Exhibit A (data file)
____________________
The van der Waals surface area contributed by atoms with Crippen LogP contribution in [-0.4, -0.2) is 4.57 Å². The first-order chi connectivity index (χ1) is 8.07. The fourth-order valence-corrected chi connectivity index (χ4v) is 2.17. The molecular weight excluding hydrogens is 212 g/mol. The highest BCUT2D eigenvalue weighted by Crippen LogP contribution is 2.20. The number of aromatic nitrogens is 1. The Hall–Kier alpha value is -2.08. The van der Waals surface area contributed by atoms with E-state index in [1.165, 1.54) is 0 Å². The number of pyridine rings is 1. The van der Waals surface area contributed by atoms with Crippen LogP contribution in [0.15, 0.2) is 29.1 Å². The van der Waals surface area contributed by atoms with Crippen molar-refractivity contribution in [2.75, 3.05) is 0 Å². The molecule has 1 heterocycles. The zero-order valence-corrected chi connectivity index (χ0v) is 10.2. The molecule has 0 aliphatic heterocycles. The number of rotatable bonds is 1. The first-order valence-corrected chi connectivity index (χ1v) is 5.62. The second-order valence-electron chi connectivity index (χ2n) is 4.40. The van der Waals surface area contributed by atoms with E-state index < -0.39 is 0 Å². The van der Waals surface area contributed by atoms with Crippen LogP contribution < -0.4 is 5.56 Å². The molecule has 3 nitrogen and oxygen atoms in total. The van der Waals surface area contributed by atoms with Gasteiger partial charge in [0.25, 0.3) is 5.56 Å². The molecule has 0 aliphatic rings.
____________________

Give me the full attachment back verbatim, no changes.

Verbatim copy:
The van der Waals surface area contributed by atoms with Crippen LogP contribution in [-0.4, -0.2) is 4.57 Å². The first-order chi connectivity index (χ1) is 8.07. The fourth-order valence-corrected chi connectivity index (χ4v) is 2.17. The molecular weight excluding hydrogens is 212 g/mol. The highest BCUT2D eigenvalue weighted by Crippen LogP contribution is 2.20. The number of aromatic nitrogens is 1. The Hall–Kier alpha value is -2.08. The van der Waals surface area contributed by atoms with E-state index in [1.165, 1.54) is 0 Å². The number of pyridine rings is 1. The van der Waals surface area contributed by atoms with Crippen LogP contribution in [0.15, 0.2) is 29.1 Å². The van der Waals surface area contributed by atoms with Crippen molar-refractivity contribution in [2.75, 3.05) is 0 Å². The molecule has 1 heterocycles. The zero-order valence-corrected chi connectivity index (χ0v) is 10.2. The molecule has 0 aliphatic heterocycles. The number of rotatable bonds is 1. The first-order valence-corrected chi connectivity index (χ1v) is 5.62. The second-order valence-electron chi connectivity index (χ2n) is 4.40. The van der Waals surface area contributed by atoms with E-state index < -0.39 is 0 Å². The van der Waals surface area contributed by atoms with Crippen LogP contribution < -0.4 is 5.56 Å². The molecule has 3 nitrogen and oxygen atoms in total. The van der Waals surface area contributed by atoms with Gasteiger partial charge in [0.25, 0.3) is 5.56 Å². The molecule has 0 aliphatic rings.